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Published on April 23rd, 2016 📆 | 8036 Views ⚑


Floss — Obfuscated String Solver


Rather than heavily protecting backdoors with hardcore packers, many malware authors evade heuristic detections by obfuscating only key portions of an executable. Often, these portions are strings and resources used to configure domains, files, and other artifacts of an infection. These key features will not show up as plaintext in output of the strings.exe utility that we commonly use during basic static analysis.

The FireEye Labs Obfuscated String Solver (FLOSS) uses advanced static analysis techniques to automatically deobfuscate strings from malware binaries. You can use it just like strings.exe to enhance basic static analysis of unknown binaries.

Malware authors pack their software to resist reverse engineering and enable their operations to survive longer. However, many features of packing are easy to automatically identify during static or dynamic analysis. Therefore, some authors obfuscate only the most sensitive resources used by malware in an attempt to blend in. We call this “string obfuscation”. String obfuscation maintains some difficulty around extracting host or network based signatures (such as filenames, registry keys, or domain names), while structuring the executable file like legitimate programs. This is a technique that balances moderate anti-reverse engineering tricks with a moderate level of stealth.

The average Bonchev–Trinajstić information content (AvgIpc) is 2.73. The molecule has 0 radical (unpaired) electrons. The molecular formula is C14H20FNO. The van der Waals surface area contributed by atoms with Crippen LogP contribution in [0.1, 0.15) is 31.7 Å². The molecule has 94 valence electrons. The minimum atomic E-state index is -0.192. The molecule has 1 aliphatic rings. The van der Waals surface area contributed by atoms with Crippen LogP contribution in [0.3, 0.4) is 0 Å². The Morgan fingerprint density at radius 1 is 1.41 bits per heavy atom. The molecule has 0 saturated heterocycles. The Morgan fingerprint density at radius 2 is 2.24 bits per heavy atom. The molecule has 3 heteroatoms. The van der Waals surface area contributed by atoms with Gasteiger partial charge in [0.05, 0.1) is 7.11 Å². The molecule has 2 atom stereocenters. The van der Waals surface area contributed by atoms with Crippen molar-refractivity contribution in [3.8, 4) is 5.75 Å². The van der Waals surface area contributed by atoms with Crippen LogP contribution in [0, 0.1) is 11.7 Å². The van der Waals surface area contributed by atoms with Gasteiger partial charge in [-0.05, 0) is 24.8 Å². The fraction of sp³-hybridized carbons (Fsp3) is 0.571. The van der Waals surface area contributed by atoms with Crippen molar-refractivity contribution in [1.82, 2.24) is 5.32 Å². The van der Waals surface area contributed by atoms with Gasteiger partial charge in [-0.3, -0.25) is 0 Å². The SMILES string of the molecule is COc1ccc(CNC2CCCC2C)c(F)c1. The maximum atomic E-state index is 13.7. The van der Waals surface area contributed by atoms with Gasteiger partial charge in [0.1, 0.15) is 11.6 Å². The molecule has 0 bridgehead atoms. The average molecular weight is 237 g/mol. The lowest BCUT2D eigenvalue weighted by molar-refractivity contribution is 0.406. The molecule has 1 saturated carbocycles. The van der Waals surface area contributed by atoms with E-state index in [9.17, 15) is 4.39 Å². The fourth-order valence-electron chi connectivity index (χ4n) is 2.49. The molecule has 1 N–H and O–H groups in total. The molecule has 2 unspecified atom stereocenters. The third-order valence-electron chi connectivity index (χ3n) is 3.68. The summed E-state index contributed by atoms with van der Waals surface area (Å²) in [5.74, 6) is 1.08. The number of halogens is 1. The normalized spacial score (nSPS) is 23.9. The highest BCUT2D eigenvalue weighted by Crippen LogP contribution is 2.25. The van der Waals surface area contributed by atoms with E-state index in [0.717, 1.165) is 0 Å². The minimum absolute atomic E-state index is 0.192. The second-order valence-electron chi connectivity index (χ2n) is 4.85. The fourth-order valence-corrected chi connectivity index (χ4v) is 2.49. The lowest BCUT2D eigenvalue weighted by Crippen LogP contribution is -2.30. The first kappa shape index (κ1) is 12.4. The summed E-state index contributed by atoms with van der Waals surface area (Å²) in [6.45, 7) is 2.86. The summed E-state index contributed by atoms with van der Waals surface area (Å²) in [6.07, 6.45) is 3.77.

As a reverse engineer, it takes significant effort to extract obfuscated strings from a malware sample. This is because there are a huge number of possible encoding functions, configurations, and control flows. For example, some malware uses a single-byte XOR operating with a static key for all obfuscated strings, while other malware uses RC4 encryption with a unique key per string. Its often difficult to figure out how encoded data is protected without opening IDA Pro or reviewing a debugger trace.

Manual extraction of obfuscated strings commonly involves thoroughly studying a decryption routine and reimplementing it in a scripting language. This is a tedious and error-prone process that is fun at first, and mind-numbing after a few iterations. Alternatively, an analyst may instrument a debugger to hop around hundreds of locations in hopes of forcing the malware to decode itself. This is also complex, tedious, and error-prone.

FLOSS combines and automates the best manual reverse engineering techniques for string decoding. First, it uses heuristics to identify decoding routines in a sample. Then FLOSS extracts cross references and arguments to decoders using control flow analysis. Next FLOSS emulates decoder functions using extracted arguments. Finally, FLOSS diffs the emulator memory states from before and after decoder emulation and extracts human readable strings.



  1. Analyze control flow of malware to identify functions, basic blocks, etc.
  2. Use heuristics to find potential decoding routines
  3. Brute force emulate all code paths among basic blocks and functions
  4. Snapshot emulator state (registers, memory) at appropriate points
  5. Extract arguments to decoder functions from emulator snapshots
  6. Emulate decoder functions using extracted arguments and emulator state
  7. Diff memory state from before and after decoder emulation
  8. Extract human-readable strings from memory state difference



First, install a few required dependencies. Heres the easiest way: